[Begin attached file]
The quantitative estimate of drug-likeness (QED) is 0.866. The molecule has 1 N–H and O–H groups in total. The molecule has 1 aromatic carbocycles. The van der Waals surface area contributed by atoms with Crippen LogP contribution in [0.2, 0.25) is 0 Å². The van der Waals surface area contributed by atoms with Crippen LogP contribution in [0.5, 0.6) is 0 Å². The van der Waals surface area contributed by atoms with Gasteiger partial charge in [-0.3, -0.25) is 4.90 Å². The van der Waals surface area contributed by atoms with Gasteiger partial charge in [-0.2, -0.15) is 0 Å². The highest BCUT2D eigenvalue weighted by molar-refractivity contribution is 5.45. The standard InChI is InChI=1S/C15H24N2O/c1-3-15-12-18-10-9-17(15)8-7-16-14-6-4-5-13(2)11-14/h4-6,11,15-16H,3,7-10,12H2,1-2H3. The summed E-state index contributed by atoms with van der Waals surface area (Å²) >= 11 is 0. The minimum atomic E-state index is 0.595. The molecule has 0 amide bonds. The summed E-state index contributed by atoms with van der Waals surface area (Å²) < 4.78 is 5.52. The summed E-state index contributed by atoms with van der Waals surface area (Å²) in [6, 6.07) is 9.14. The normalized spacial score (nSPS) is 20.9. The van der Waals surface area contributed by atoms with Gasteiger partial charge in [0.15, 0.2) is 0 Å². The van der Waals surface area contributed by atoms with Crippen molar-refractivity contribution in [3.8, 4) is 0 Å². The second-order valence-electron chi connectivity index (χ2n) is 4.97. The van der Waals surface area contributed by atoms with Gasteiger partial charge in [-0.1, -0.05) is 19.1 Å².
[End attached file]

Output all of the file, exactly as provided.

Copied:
The quantitative estimate of drug-likeness (QED) is 0.866. The molecule has 1 N–H and O–H groups in total. The molecule has 1 aromatic carbocycles. The van der Waals surface area contributed by atoms with Crippen LogP contribution in [0.2, 0.25) is 0 Å². The van der Waals surface area contributed by atoms with Crippen LogP contribution in [0.5, 0.6) is 0 Å². The van der Waals surface area contributed by atoms with Gasteiger partial charge in [-0.3, -0.25) is 4.90 Å². The van der Waals surface area contributed by atoms with Gasteiger partial charge in [-0.2, -0.15) is 0 Å². The highest BCUT2D eigenvalue weighted by molar-refractivity contribution is 5.45. The standard InChI is InChI=1S/C15H24N2O/c1-3-15-12-18-10-9-17(15)8-7-16-14-6-4-5-13(2)11-14/h4-6,11,15-16H,3,7-10,12H2,1-2H3. The summed E-state index contributed by atoms with van der Waals surface area (Å²) >= 11 is 0. The minimum atomic E-state index is 0.595. The molecule has 0 amide bonds. The summed E-state index contributed by atoms with van der Waals surface area (Å²) < 4.78 is 5.52. The summed E-state index contributed by atoms with van der Waals surface area (Å²) in [6, 6.07) is 9.14. The normalized spacial score (nSPS) is 20.9. The van der Waals surface area contributed by atoms with Gasteiger partial charge in [0.15, 0.2) is 0 Å². The van der Waals surface area contributed by atoms with Crippen molar-refractivity contribution in [3.8, 4) is 0 Å². The second-order valence-electron chi connectivity index (χ2n) is 4.97. The van der Waals surface area contributed by atoms with Gasteiger partial charge in [-0.1, -0.05) is 19.1 Å².